In politics, morale is more important han numbers. And as of now, the morale of the Manmohan Singh government has sunk abysmally low even though it has all the numbers that are needed. The debacle in the assembly polls had already sucked the life-force out of the Congress. Then, Mamata Banerjee drew blood on the rail budget and reduced the UPA government to a farce. Earlier, the PM had made a phone call to Mamata, urging her not to attend the swearing-in of Prakash Singh Badal. Trouble is also brewing with another ally—the DMK, which has sharpened its attack on the government for its attitude to human rights violations during Sri Lanka’s war against the LTTE.
In Uttarakhand, forget the Congress’s internal troubles, it took the BSP five full days to extend support to it—something that should have happened the day the results came out. After all, the BSP extends outside support to the UPA at the Centre. In Delhi, the Congress is unsure whether Mulayam Singh Yadav’s Samajwadi Party, or the BSP for that matter, are with it or not. BJP president Nitin Gadkari, not particularly known for his wit, was perceptive when he observed that the only reliable ally the Congress has today is the CBI.
No wonder then, the impression going around is that the UPA is unravelling. There are a number of political hoops the party has to jump through, ranging from the presidential and vice-presidential elections to a string of vital assembly polls, right up to the next general election. This would require keeping its alliances intact as well as forging new friendships.
However, across the states, a new political ganging-up is taking place against the Congress. The issue of federalism—which has been debated since Independence—has become a potent tool for barracking the government it leads. The interests of several regional leaders have also coalesced to promote an anti-Congress climate.
It is in Mamata’s long-term interest, for example, to part ways with the Congress. She does not want a revival of the Congress in West Bengal and sees clear advantages in a direct contest with the Left. So she will use every opportunity to cut the Congress to size till she eventually dumps it.
Even before her antics on the railway budget threw the government in a tizzy, she had hounded Congress nominee Manoj Chakrabarty from her cabinet by paring down his portfolio (an angry Congress has refused to nominate anyone else in his place), provoked the party further by daring to rename Indira Bhavan as Nazrul Bhavan, and continuously courted rebel Congress leaders in the state.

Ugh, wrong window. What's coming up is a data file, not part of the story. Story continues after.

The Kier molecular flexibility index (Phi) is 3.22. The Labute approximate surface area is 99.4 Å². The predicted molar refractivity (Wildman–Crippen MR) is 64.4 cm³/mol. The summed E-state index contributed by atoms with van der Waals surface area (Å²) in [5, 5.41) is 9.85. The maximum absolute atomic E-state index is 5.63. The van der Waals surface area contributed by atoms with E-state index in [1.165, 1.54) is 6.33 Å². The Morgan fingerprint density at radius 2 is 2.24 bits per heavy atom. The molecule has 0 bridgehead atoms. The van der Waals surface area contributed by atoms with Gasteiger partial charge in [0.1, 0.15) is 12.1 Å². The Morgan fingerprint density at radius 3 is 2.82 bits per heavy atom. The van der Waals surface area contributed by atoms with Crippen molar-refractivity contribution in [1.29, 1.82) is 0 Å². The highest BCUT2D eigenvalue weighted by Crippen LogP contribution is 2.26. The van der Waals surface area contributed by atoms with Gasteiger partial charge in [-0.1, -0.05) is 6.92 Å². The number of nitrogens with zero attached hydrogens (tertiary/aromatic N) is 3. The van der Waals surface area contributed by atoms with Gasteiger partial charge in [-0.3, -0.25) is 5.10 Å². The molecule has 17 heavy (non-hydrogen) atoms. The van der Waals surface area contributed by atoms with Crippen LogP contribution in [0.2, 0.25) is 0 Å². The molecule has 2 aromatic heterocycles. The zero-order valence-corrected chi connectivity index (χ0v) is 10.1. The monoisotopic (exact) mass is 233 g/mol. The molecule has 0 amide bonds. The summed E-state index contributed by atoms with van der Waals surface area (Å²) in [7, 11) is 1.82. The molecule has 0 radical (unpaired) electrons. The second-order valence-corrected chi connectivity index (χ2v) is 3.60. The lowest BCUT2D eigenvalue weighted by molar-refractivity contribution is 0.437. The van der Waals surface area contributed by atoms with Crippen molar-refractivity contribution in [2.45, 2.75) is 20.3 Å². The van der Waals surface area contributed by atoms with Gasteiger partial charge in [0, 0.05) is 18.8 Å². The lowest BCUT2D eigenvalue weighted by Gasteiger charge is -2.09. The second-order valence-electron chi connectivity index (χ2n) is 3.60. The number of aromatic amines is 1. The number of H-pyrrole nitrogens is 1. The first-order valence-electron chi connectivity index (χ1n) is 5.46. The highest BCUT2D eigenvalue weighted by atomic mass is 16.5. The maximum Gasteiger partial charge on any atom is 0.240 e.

She scuttled the Teesta accord, the introduction of the Land Acquisition Bill, and now, she has sided with anti-Congress parties to take up the issues of National Counter-Terrorism Centre and the Railway Protection Force Act, claiming that they curtail the rights of the states. However, she would not want to be responsible for bringing down the UPA government for fear of alienating the large Muslim population of Bengal. Instead, she will keep needling it—carefully calibrating her actions till the general election. At that point, she may well jettison the alliance.
Naveen Patnaik also has reason to be anti-Congress. The Congress is the main political opponent of the BJD in Orissa. The talk of a ‘federal front’ offers a plank by which to gather forces and deny the Congress any breathing space. Jayalalitha’s politics is tactically more flexible. She will talk of federalism, but she will have no problems aligning with a UPA-III, the NDA or even a Third Front.
In Bihar, Nitish Kumar continues to swear by the NDA, but many see him as a prime ministerial candidate. He will have to be with the NDA or any other anti-Congress front that might take shape in future. And if Nitish can hope to be PM, then why should Mulayam Singh Yadav not harbour similar ambitions? He may get wooed for the time being by the UPA to counter a mercurial Mamata, but he will keep his options open in 2014.
The new political front that some people see on the horizon, therefore, may be nothing more as yet than a ‘Potential Prime Ministers Club’—all of them hoping for a 1996-like situation in which H.D. Deve Gowda bagged the top job.
However, barring a mishap, there is little prospect of an early election. The BSP, DMK and the Left parties would not want a mid-term poll. Therefore, what will really matter is the UPA’s political management of the challenges that lie before it. As each day will be a difficult one, it will have to find ways of keeping its morale up.
Victories—whether in war or in elections—revive and renew the political morale of nations and political parties. However, for the Congress and the UPA, there are no immediate victories in sight.